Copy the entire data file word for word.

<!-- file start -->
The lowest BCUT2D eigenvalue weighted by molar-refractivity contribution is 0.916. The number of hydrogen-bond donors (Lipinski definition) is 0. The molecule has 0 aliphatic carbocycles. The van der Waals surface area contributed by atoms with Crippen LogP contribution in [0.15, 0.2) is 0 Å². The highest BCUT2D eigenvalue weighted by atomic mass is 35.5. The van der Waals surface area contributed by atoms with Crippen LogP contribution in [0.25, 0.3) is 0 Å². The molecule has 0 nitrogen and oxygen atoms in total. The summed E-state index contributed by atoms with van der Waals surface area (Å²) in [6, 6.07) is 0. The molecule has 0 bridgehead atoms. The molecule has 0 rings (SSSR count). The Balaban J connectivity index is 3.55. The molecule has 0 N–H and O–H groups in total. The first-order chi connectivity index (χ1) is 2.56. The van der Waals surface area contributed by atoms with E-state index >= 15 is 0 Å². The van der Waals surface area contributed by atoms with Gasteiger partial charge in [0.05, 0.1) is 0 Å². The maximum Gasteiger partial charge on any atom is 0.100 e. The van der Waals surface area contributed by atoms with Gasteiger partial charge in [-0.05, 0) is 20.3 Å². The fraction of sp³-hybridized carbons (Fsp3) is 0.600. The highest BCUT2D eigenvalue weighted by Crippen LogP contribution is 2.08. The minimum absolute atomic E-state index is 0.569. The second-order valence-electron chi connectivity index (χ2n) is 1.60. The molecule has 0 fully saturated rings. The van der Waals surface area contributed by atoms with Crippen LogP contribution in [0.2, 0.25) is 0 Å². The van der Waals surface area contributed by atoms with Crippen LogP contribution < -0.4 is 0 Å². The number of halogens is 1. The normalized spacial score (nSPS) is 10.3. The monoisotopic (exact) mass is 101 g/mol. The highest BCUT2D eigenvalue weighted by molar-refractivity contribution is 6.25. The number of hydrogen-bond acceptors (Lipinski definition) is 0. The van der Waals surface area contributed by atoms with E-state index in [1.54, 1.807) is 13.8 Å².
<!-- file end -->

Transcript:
The lowest BCUT2D eigenvalue weighted by molar-refractivity contribution is 0.916. The number of hydrogen-bond donors (Lipinski definition) is 0. The molecule has 0 aliphatic carbocycles. The van der Waals surface area contributed by atoms with Crippen LogP contribution in [0.15, 0.2) is 0 Å². The highest BCUT2D eigenvalue weighted by atomic mass is 35.5. The van der Waals surface area contributed by atoms with Crippen LogP contribution in [0.25, 0.3) is 0 Å². The molecule has 0 nitrogen and oxygen atoms in total. The summed E-state index contributed by atoms with van der Waals surface area (Å²) in [6, 6.07) is 0. The molecule has 0 bridgehead atoms. The molecule has 0 rings (SSSR count). The Balaban J connectivity index is 3.55. The molecule has 0 N–H and O–H groups in total. The first-order chi connectivity index (χ1) is 2.56. The van der Waals surface area contributed by atoms with E-state index >= 15 is 0 Å². The van der Waals surface area contributed by atoms with Gasteiger partial charge in [0.05, 0.1) is 0 Å². The maximum Gasteiger partial charge on any atom is 0.100 e. The van der Waals surface area contributed by atoms with Gasteiger partial charge in [-0.05, 0) is 20.3 Å². The fraction of sp³-hybridized carbons (Fsp3) is 0.600. The highest BCUT2D eigenvalue weighted by Crippen LogP contribution is 2.08. The minimum absolute atomic E-state index is 0.569. The second-order valence-electron chi connectivity index (χ2n) is 1.60. The molecule has 0 fully saturated rings. The van der Waals surface area contributed by atoms with Crippen LogP contribution in [0.2, 0.25) is 0 Å². The van der Waals surface area contributed by atoms with Crippen LogP contribution < -0.4 is 0 Å². The number of halogens is 1. The normalized spacial score (nSPS) is 10.3. The monoisotopic (exact) mass is 101 g/mol. The highest BCUT2D eigenvalue weighted by molar-refractivity contribution is 6.25. The number of hydrogen-bond acceptors (Lipinski definition) is 0. The van der Waals surface area contributed by atoms with E-state index in [1.54, 1.807) is 13.8 Å².